What’s the point of RunnerPub?
Let’s begin in 2008. Back then, I was 23 years old, living in Germany, and working an inhumane schedule of 15 hours a week teaching English. Which is to say, I had a bit of free time to devote to running — to say nothing of downing beers at old Communist dive bars, techno nightclubs and apartment parties that lasted till sunup.
That April, despite my social life, I ran a 2:49 for the Paris Marathon — something I was pretty proud of, though I wrongly assumed I could easily best it. In reality, I got back home to the U.S. and discovered that in the “real world” it’s a bit more challenging to cram a full-time job, training program and social life that comes anywhere close to the one mentioned above. So running took a backseat.
There was another thing, of course: In the back of my mind, I doubted running would be much fun if I was slower than I’d used to be. Wouldn’t it just serve to remind me of my inexorable descent into geezerhood?
Pathetic, I know.
Last spring, that finally changed. My wife Leslie got into the Chicago Marathon and I suddenly I wanted to get into it, too. Within days, my old obsessions came crashing back. While visiting my parents, I dusted off my old copy of that training Bible called “Daniels’ Running Formula” — the one with Bob Kennedy on the cover.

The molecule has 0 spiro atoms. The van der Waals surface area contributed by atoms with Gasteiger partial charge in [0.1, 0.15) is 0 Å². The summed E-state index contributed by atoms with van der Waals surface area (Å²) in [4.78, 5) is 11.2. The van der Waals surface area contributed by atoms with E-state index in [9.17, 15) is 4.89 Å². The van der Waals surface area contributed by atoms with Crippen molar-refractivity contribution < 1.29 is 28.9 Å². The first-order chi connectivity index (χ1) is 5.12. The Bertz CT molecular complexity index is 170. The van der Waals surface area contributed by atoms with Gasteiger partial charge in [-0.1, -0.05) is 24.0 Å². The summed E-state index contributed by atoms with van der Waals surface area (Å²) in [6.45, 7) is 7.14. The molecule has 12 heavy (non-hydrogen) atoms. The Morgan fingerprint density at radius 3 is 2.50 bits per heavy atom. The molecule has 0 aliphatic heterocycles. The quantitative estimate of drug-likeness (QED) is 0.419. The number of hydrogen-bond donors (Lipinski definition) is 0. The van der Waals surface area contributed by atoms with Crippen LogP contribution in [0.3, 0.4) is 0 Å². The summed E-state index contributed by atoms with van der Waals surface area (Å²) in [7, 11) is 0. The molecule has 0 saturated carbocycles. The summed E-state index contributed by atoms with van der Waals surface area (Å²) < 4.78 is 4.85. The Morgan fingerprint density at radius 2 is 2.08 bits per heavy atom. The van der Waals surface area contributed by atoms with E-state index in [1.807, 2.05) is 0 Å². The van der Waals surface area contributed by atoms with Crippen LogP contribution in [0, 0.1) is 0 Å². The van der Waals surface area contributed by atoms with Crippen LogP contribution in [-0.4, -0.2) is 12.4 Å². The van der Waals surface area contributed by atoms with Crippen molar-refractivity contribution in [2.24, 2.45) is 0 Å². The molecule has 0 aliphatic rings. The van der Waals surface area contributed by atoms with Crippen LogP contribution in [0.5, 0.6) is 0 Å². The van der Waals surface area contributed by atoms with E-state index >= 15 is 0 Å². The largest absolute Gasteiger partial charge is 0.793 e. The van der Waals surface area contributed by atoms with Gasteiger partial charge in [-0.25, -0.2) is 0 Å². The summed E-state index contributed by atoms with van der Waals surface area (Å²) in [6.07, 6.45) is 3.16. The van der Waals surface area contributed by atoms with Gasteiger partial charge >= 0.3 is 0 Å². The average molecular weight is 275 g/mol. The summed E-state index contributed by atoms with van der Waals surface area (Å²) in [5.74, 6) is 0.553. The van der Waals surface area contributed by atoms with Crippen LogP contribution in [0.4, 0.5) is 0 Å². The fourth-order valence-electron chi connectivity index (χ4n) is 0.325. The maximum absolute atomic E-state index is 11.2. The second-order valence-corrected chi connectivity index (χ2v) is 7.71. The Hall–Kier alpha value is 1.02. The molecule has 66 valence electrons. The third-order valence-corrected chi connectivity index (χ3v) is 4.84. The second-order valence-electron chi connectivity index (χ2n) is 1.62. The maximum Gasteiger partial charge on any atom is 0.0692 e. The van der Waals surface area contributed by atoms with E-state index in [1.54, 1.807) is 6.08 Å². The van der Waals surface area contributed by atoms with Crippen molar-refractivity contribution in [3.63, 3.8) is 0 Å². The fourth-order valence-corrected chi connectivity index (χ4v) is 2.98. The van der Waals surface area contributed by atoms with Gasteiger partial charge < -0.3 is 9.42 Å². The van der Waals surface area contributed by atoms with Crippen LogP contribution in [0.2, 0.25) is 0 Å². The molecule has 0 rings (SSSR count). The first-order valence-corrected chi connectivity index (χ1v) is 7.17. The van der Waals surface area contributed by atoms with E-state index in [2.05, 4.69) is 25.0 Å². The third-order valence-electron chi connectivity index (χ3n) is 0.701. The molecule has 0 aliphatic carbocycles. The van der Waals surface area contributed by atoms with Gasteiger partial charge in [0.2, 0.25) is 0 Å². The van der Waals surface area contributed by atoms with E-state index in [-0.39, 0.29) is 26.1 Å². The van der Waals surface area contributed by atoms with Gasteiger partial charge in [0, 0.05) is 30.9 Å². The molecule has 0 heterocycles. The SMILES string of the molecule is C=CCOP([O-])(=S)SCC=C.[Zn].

I stayed up late into the night crafting myself a marathon training plan. My first attempt was wildly ambitious, one better suited for a college star well exceeding anything I’d ever done. In attempt two, a more suitable challenge arose: Given four months of preparation, could I at least come close to my old time?
I’ll save my training and race report for another time, except to say that I happily pulled off a 2:56. More importantly, I’d rediscovered the love of running — of setting goals and following a plan through to achieve them, of pushing your body’s (current) limits whether you’re an elite or somewhere in the thick of the pack.
RunnerPub is an attempt to build off that enthusiasm — to celebrate the drama of distance running, the rich and often crazy personalities who pursue it, and revel in the highs and lows of the sport. And I’m still looking to best that time from Paris.